- take biology and chemistry because you’re interested in the biological underpinnings of behaviour
- take management and marketing because you plan to work in industry or an organisational setting
- take mathematics and computer science because you’re fascinated by artificial intelligence
- add some political studies and philosophy to your degree because you’re interested in issues of social change
- like to work with children so you take some education papers
- be interested in the cultural aspects of behaviour, so you take some anthropology and sociology papers
If you were intending to progress to advanced levels (eg, Honours, Masters, Diploma in Clinical Psychology) you should take STAT 110, STAT 115, or equivalent before entering 300-level psychology.
What is the difference between a Clinical Psychologist and a Psychiatrist?
Clinical Psychologists and Psychiatrists are both trained to diagnose and treat psychological disorders and dysfunctions. Both can provide therapy and counselling services for children and adults.
Psychiatrists have a general medical degree and then advanced training in psychiatry. Psychiatrists can prescribe medication for people with serious mental illness, such as schizophrenia, whereas psychologists cannot.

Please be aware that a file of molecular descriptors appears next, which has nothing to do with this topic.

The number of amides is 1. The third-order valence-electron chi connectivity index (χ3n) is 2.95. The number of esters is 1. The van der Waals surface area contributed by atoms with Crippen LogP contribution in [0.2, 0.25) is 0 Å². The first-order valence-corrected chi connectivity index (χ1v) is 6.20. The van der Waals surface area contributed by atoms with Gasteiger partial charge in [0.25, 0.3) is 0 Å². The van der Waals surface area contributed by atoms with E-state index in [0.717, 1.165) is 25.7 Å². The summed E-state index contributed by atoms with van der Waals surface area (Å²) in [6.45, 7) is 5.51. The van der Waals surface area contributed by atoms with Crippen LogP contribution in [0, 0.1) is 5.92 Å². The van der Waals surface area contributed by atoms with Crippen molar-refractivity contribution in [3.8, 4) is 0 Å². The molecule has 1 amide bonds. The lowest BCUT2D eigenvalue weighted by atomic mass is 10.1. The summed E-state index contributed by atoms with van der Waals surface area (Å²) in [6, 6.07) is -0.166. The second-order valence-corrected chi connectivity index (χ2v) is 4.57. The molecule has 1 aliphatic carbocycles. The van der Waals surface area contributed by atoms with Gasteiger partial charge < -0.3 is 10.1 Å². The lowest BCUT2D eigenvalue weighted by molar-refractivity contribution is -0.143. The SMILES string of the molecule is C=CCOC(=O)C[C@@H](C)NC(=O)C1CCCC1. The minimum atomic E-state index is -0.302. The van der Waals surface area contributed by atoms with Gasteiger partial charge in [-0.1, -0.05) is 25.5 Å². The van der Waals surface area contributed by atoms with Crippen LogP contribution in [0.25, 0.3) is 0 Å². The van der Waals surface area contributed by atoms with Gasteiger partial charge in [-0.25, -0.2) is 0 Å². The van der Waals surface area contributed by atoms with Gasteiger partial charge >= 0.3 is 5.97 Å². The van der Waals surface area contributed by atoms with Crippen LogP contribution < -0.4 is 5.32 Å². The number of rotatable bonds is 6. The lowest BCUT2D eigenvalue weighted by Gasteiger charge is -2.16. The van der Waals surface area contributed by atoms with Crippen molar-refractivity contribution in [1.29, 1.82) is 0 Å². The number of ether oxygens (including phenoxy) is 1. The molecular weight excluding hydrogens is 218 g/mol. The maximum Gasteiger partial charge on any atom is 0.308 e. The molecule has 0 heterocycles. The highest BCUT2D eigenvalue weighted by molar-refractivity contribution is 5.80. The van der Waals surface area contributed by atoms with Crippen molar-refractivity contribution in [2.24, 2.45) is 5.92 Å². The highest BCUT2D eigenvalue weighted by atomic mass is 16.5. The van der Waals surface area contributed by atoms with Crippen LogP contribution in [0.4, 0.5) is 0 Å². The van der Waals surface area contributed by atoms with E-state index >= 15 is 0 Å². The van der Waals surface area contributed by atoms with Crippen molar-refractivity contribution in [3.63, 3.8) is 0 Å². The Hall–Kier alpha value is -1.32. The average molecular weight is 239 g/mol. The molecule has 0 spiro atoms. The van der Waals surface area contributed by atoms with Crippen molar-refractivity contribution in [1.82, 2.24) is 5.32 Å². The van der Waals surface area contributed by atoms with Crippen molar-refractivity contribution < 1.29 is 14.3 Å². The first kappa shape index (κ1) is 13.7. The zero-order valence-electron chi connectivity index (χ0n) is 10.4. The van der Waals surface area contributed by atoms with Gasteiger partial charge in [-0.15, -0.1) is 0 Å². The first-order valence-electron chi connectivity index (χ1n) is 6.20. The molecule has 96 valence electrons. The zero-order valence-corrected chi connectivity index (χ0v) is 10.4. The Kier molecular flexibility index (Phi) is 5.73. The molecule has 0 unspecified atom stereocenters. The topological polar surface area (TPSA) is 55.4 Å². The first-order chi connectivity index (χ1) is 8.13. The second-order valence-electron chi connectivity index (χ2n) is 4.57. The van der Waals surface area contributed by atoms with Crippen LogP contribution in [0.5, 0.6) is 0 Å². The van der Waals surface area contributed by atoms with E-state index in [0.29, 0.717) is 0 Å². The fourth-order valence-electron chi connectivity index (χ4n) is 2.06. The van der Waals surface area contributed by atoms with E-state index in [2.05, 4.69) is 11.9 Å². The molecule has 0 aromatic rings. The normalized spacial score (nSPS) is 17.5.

Clinical Psychologists have a MA, MSc or PhD in Psychology and advanced training in Clinical Psychology (Postgraduate Diploma in Clinical Psychology). As well as therapy and counselling services, clinical psychologists can do psychological testing with well-researched tests. Psychiatrists usually do not do psychological testing.
Student support services within the Department of Psychology
The Department of Psychology aims to provide support, equity and inclusion for all students. This involves providing specific support for Māori students, Pacific students, international students and students who are experiencing any form of disability (including temporary and permanent situations).
Find out more about support services in the Department of Psychology
2014 was the 50th anniversary of the Psychology Department at the University of Otago.
We invite you to look back on our history.